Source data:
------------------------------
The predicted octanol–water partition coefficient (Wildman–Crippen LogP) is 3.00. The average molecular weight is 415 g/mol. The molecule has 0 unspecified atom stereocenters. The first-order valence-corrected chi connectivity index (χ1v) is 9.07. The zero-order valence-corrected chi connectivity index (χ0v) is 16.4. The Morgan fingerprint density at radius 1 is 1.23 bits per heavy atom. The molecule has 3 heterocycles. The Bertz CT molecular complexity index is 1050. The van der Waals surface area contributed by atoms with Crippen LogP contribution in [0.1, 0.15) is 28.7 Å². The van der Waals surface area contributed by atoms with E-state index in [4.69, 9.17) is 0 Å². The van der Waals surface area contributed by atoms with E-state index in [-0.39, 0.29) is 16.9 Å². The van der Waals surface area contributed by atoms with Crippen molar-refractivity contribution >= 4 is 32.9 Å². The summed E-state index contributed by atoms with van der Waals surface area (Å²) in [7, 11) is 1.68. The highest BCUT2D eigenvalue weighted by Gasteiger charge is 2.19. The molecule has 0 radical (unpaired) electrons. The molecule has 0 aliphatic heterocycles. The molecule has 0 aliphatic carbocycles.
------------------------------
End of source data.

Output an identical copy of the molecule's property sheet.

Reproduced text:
The predicted octanol–water partition coefficient (Wildman–Crippen LogP) is 3.00. The average molecular weight is 415 g/mol. The molecule has 0 unspecified atom stereocenters. The first-order valence-corrected chi connectivity index (χ1v) is 9.07. The zero-order valence-corrected chi connectivity index (χ0v) is 16.4. The Morgan fingerprint density at radius 1 is 1.23 bits per heavy atom. The molecule has 3 heterocycles. The Bertz CT molecular complexity index is 1050. The van der Waals surface area contributed by atoms with Crippen LogP contribution in [0.1, 0.15) is 28.7 Å². The van der Waals surface area contributed by atoms with E-state index in [4.69, 9.17) is 0 Å². The van der Waals surface area contributed by atoms with E-state index in [-0.39, 0.29) is 16.9 Å². The van der Waals surface area contributed by atoms with Crippen molar-refractivity contribution >= 4 is 32.9 Å². The summed E-state index contributed by atoms with van der Waals surface area (Å²) in [7, 11) is 1.68. The highest BCUT2D eigenvalue weighted by Gasteiger charge is 2.19. The molecule has 0 radical (unpaired) electrons. The molecule has 0 aliphatic heterocycles. The molecule has 0 aliphatic carbocycles.